Evidence, mostly interpreted, is whatever thing offered in support of a declaration. This support may possibly be outstanding otherwise weak. The strongest sort of proof is that which gives unswerving evidence of the fact of an affirmation. At the other farthest end is evidence that is simply reliable with an allegation but does not decree out additional, conflicting contentions, as in conditional evidence.
The main function of evidence is to ascertain proof about whatever one is putting down on paper. Without the provision of any evidence during writing to support them, any statement one makes very little or rather no value to the reader. They are merely opinions based on one’s own understanding on the subject of discussion and different people may have different evidence for a single subject of discussion. However, none may be extra legitimate than the other except if there exists an obvious and a strong substantiation in support to the argument.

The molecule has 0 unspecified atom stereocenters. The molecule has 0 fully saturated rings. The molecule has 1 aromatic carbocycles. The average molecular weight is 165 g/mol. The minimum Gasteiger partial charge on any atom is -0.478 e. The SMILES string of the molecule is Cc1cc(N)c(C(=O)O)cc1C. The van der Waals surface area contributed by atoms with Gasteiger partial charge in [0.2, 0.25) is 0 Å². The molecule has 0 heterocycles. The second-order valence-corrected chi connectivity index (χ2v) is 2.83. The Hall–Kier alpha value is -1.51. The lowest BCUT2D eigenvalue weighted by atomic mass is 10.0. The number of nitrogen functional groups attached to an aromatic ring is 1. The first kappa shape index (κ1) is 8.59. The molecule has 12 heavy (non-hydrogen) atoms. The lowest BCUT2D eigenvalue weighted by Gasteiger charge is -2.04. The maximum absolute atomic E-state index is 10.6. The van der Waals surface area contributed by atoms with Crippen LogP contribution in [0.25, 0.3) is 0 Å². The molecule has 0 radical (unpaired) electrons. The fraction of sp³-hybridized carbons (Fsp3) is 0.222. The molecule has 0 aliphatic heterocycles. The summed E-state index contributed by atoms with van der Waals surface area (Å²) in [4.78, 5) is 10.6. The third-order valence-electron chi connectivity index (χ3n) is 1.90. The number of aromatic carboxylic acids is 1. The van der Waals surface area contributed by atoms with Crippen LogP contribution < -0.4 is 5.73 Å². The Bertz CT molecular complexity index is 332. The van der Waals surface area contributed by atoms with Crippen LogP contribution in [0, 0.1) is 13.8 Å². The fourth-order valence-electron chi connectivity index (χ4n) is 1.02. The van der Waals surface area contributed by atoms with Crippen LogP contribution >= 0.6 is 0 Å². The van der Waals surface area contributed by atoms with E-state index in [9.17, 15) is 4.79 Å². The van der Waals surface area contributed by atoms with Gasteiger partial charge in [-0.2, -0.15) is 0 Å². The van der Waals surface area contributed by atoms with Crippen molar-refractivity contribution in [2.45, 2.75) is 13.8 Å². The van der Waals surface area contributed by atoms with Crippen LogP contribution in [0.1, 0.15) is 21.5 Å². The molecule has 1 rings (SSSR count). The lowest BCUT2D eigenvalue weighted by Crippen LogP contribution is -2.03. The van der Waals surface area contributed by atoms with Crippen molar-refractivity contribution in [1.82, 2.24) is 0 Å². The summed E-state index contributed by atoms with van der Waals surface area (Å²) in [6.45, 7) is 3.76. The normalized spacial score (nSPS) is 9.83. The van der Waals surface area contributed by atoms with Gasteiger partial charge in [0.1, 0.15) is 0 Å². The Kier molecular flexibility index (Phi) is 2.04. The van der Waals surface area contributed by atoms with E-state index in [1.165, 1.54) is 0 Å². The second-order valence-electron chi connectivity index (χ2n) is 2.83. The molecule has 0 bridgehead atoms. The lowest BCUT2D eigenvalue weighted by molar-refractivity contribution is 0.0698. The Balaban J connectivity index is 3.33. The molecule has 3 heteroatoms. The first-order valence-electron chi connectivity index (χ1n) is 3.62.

It is very easy to recognize a statement of evidence in writing. This is because, in an argument, there are three parts namely, claim, reasons and finally evidence. The first part which is the claim put across the subject of discussion; the reasons part gives information on why the claim made should be accepted by the readers, then lastly the evidence is laid to affirm whatever the facts the writer offers.
More often than not, writing assignments do need the writer to create an argument. There are different means by which one can incorporate evidence in the writing. One may choose to use graphs, table, charts or other visuals tools like photographs or rather descriptions with captions. However, in most situations, the writer can include the evidence as a text during his writing by means of summary, inserting a quotation or by paraphrasing.
Ferrari, R. (2015). Writing narrative style literature reviews. Medical Writing, 24(4), 230-235.